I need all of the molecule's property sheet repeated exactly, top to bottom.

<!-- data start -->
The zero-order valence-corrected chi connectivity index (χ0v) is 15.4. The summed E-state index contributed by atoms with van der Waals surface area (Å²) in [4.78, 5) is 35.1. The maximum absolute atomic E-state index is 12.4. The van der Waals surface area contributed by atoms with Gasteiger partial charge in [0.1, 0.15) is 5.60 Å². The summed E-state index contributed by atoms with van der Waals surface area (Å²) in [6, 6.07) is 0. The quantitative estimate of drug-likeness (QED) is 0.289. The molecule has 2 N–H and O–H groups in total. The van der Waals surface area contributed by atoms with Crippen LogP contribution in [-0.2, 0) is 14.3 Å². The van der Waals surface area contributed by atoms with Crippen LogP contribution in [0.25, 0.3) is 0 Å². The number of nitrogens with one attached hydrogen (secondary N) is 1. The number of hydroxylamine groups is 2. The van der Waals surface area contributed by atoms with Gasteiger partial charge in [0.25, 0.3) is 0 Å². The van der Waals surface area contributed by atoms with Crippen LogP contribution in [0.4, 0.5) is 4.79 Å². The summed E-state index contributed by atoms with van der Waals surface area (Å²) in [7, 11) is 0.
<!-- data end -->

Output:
The zero-order valence-corrected chi connectivity index (χ0v) is 15.4. The summed E-state index contributed by atoms with van der Waals surface area (Å²) in [4.78, 5) is 35.1. The maximum absolute atomic E-state index is 12.4. The van der Waals surface area contributed by atoms with Gasteiger partial charge in [0.1, 0.15) is 5.60 Å². The summed E-state index contributed by atoms with van der Waals surface area (Å²) in [6, 6.07) is 0. The quantitative estimate of drug-likeness (QED) is 0.289. The molecule has 2 N–H and O–H groups in total. The van der Waals surface area contributed by atoms with Crippen LogP contribution in [-0.2, 0) is 14.3 Å². The van der Waals surface area contributed by atoms with Crippen LogP contribution in [0.25, 0.3) is 0 Å². The number of nitrogens with one attached hydrogen (secondary N) is 1. The number of hydroxylamine groups is 2. The van der Waals surface area contributed by atoms with Gasteiger partial charge in [0.25, 0.3) is 0 Å². The van der Waals surface area contributed by atoms with Crippen LogP contribution in [0.4, 0.5) is 4.79 Å². The summed E-state index contributed by atoms with van der Waals surface area (Å²) in [7, 11) is 0.